School Footy – The Aussie Rules Nursery

Do you remember your first Aussie Rules footy match? I remember mine like it was last week. I was running out onto the ground in my Clayton footy jumper. I was so proud. The club wore Collingwood colours (and being an Essendon supporter, I still have involuntary tremors…even today). It was 1972, I felt ten feet tall and….

Hold on a moment! That statement is not correct. Not even close. Why? Because my selection to wear the purple and gold of the Clayton South Primary School footy team pre-dated club football in black and white by a good twelve months. In fact, I still remember my dad suggesting that if I did well enough in the school team, he would let me play in the local league the following year.

I’m quite sure that many readers of this article might also look back into their pasts and find a connection to school footy at some point. The more I think of it, my school days were responsible for some of my greatest footy moments. My first recorded “speccy” attempt was one. I missed the ball and slid quite gracelessly off the back of my opponent step ladder, winding myself. But it was possibly the highest I ever flew. The captain of my high school team in the late seventies was a certain Chris Mew, who would later become an integral part of one of the greatest Hawthorn squads in history through the 80’s and 90’s. In the same team, however, was one kid who went on to play reserves for Essendon and South Melbourne, and another whose older brother was a part of the inaugural Sydney Swans team in 1982. Through school footy I managed to meet some pretty fine players. Actually, in some ways, school footy in my Victorian upbringing was a bit like a “best of” team, with a cross section of some of the finest local talent attending the same school.
But that was a simpler time. It was before computer games and DVD’s. It was before the increased interest in other sports like basketball and soccer. It was before Workplace Health and Safety. It was also at a time where multiple sports were affordable for many. You didn’t choose between sports: you signed up for as many as your parents could afford and get you to.

In my own younger life, school footy was truly the most vital nursery for club footy. So, has that changed?

The answer to that question is so variable it could make a head spin. In answering that question, many other factors need to be considered. For some clubs it will be socio-economic. For others it might be geography and demographics. There are also cultural, social, legal, spiritual or emotional reasons linked together to determine the choices made by families or individuals.

But stripping away the multitude of factors listed, and focusing solely on the value today of school footy, the truest answer seems to be that each club and associated schools will have their own unique situation. Just like people, schools and clubs are not homogenous. A few examples will illustrate this more clearly.

In my playing days it was normal to see kids recruited by AFL clubs straight out of places like Assumption College, St Bernard’s, Mazenod, De La Salle, Haileybury and a seemingly endless list of schools.  The Victorian Amateur Football Association (VAFA) still boasts the names of many famous secondary and tertiary educational institutions. That hasn’t really changed, though some teams have come and others gone. Now, however, players seek selection with the pathways available through the TAC Cup and drafting. In the southern states of Australia, school football appears to be just as strong as I remember it, though I’m happy to be corrected on this as I view southern football from afar these days.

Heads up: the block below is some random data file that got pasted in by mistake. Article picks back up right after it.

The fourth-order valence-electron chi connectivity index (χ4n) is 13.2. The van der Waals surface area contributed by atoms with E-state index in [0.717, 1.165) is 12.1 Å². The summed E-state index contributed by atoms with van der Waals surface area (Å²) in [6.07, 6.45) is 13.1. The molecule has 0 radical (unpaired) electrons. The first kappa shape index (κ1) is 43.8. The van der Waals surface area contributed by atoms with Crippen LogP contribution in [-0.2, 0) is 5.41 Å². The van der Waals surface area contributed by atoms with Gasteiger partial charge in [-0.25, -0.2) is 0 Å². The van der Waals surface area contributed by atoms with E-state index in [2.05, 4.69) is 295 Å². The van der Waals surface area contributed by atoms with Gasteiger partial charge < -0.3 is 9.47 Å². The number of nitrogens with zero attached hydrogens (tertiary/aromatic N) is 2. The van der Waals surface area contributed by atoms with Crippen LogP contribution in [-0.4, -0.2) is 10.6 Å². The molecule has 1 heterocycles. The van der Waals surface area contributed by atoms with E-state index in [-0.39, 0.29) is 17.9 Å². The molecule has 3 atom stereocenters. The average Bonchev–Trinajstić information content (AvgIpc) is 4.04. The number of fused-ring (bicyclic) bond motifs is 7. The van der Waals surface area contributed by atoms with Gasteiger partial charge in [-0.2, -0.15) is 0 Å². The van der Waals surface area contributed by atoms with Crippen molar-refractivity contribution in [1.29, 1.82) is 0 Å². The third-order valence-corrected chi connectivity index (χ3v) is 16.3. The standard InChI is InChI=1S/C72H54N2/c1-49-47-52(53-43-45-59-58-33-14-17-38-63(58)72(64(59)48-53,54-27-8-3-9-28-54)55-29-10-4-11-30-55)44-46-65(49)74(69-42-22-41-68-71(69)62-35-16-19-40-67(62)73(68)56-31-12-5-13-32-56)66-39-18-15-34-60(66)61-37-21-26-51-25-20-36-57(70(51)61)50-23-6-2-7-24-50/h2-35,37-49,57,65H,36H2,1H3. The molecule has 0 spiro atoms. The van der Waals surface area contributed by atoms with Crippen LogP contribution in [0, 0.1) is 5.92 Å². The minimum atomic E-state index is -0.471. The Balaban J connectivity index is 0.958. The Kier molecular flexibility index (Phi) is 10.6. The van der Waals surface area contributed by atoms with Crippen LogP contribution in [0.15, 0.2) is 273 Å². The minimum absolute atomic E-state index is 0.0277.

But is the situation the same when you move further away from the epicentre of Australian Rules football – Victoria? The southern states?

Cairns, in North Queensland, provides an example of a small city which has a thriving local Australian Rules scene. Not only is it roughly 1700 kilometres from the state capital city, Brisbane, it is almost 3000 kilometres from Melbourne, the recognised home of Australian Rules. The code must compete for players in a population which is strongly supportive of Rugby League. There are many ex-pats in Cairns, so there is a strong smattering of southern experience. But this is not nearly enough. For the game to progress, develop and grow, local schools must become a huge factor in exposing kids to the game in the hope they will be interested enough to give club football a go.

But this is where the start of potential problems can be found. The local AFL bodies in the city do all in their power, with limited resources, to get into all schools and try to convince kids to have a go. But if a particular school does not possess a teacher or parent with the time, expertise and passion to develop the game on site, the interest cannot be sustained, and a local club loses another potential pipeline of kids. In my own school coaching career I have seen schools gain someone who can develop and promote the game, then lose them and see the kids drift back to other codes, especially if those codes are still played at the school.

Brett Kennerley, the President of the Pyramid Power Junior AFL Club to the south of Cairns, originally came from Western Australia. He observed that “back home in W.A, it [school footy] is an integral part of getting kids involved in club footy. But in Cairns this [situation] is in its infancy. I feel that club and school footy need to become entwined, but at the moment there is not enough effort to link the two.”

This opinion is likely to be shared by many people elsewhere who try against the odds to get numbers to keep clubs and leagues going in parts of Australia that are far removed from the game’s movers and shakers. They are working double time (or harder) to get enough market-share of players, funds and resources to stay viable.  But a healthy nursery of kids coming through a solid school system can change that status quo dramatically.